Lacquerware—Commentary and Impressions Three

Gouge the bark, cut into the inner layer and the 
thick cream coloured sap begins to ooze from 
the wound.  Collect what you can and return 
to the tree the next day to do the same thing.
Lacquerware All-sorts Three—Lacquerware Archive, Ninohe
This series of posts on lacquerware continues with a look at work in the Ninohe Archive in Iwate Prefecture.

The aim of my second visit to Morioka and Ninohe was to learn more about the basics of lacquerware, from source to finish.

I learned how to tap a lacquer tree to extract the sap which oozes from a wound made with a gouge in the bark.  The sap is filtered and warmed to drive off some of the moisture in it, before it is filtered again and pigment is added.  Then comes the job of applying the lacquer.

Keep the brush still and turn the bowl.
Simple?  Well yes but not for a novice like me.
It is not so easy, especially when applying a top coat.  The idea is to keep the brush more or less still and turn the bowl.  I struggled at first.  But even before applying a top coat, a tack cloth is used to remove and pieces of dust or hair or fluff.  I did not do it carefully enough and specks are visible on the surface.

I went to the Tekiseisha facility in Ninohe to do this basic work.  I was also privileged to be shown the local history museum, which holds a number items related to lacquerware made in the area.  Even more of a privilege and something of a surprise, I was shown the archive of old piece of lacquerware.  Some I have already presented in other posts, so I have only picked out the more surprising examples.

In the archive some of the bowls were really rustic but refreshingly unpretentious and full of character.

It is assumed that a number of the pieces in the archive were perhaps made as samples.  Nevertheless, there is a spontaneity about the work which is generally unseen in the decoration used on lacquerware in other production centres.

Hand painted random squiggles but rendered with purpose and method.  It is certainly not a doodle.  There may not be a ground to this bowl as the mark of a turning tool is visible.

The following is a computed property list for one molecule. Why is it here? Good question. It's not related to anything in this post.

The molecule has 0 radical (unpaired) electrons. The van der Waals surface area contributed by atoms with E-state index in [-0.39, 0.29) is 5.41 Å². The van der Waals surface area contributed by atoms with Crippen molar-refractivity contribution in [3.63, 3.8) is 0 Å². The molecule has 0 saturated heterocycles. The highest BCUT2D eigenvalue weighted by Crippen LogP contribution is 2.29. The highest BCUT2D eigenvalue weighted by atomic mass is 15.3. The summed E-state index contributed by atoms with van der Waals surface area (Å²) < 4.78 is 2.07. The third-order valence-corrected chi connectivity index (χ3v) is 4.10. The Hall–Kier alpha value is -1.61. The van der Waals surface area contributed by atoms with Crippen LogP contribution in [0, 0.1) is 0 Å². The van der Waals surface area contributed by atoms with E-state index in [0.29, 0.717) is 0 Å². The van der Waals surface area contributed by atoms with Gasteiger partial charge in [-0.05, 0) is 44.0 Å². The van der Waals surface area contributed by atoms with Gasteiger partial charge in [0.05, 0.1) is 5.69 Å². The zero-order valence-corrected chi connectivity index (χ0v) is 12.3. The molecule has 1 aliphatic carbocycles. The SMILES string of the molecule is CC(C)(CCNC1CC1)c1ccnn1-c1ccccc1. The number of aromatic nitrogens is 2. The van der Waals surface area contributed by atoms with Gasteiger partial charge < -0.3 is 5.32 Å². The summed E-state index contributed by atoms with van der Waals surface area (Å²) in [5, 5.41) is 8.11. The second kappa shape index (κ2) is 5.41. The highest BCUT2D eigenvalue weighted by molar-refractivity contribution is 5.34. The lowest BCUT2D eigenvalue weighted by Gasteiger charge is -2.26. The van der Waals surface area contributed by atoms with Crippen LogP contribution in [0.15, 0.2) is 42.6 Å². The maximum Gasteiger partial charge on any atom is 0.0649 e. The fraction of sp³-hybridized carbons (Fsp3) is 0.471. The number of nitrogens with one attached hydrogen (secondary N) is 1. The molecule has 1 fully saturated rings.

Simply speaking, the decoration is very painterly.  It is not in a style that an “artisan” would usually work with.  An artisan follows a prepared style of decoration but a number of pieces in the archive look as if an “artist” has used a piece of lacquerware as a canvas.  And unusually each piece would be slightly different.

Here a flame effect is perfected as the lacquer is applied.
This was made clear to me when I visited Wajima last year.  I suggested that it would be interesting to have a kind of chipped effect on the outside of a turned bowl.  I was hoping to achieve something rather random in an attempt to make each bowl unique.  I wanted to see something uninhibited and relaxed.  Once again something painterly.

In this case I was working with a woodturner in mind not someone doing decoration.  Nevertheless, I was told in no uncertain way that I could not expect a woodturner “craftsman” to produce something like that.  He would need something to follow.  In other words his job was “making” not “creating”.

Some of the pieces in the archive in Ninohe, however, bore the touch of someone who was “creating”.

The grain is visible below the surface of the lacquer.  The wood could be beech and may not have been well seasoned as there is some distortion to the form.  The abstraction of the images is appealing and could not be more painterly.  The large collection of this kind of hana-zara is popular with many visitor to Ninohe.
There is certainly room in the field of lacquerware decoration for both of these approaches to rendering pattern or some other decorative effect.  There is a stumbling block however.  The use of true lacquer as a decorative medium tends to inhibit spontaneity.  But I believe there are ways around this problem.

An interesting exception is Tsugaru lacquerware.  However, the pattern common to this ware is “manufactured” rather than “created”.  A chance effect of layering coloured lacquer and then rubbing it back to produced a stippled effect was recognised as an interesting looking finish.

Tora-nuri—Smoke from a burning pine root or perhaps a candle or oil lamp produced the soot to make the smoke-like effect.  The colouring is highly original but may not have been so unusual when it was decorated toward the end of the nineteenth-century or perhaps in the early part of the twentieth-century.  Some how the colouring reminded me of the Pokémon character Pikachu.
The second trip to the north was especially exciting as I came across tora-nuri—“tiger ware” because of the colouring.  This smoky decorative effect is never seen in contemporary lacquerware.  Also after visiting Ninohe I went to three other lacquerware production centres.  None of the people I showed photos of tora-nuri to had even seen the effect before.  What next?

Along with many other traditional crafts, lacquerware is covered in Japan Crafts Source Book, originally published by Kodansha International.  For background information on Joboji access:

Access the Tekiseisha site for more images of products under “Commodity” on the Japanese site.

Bill Tingey Photo © Copyright

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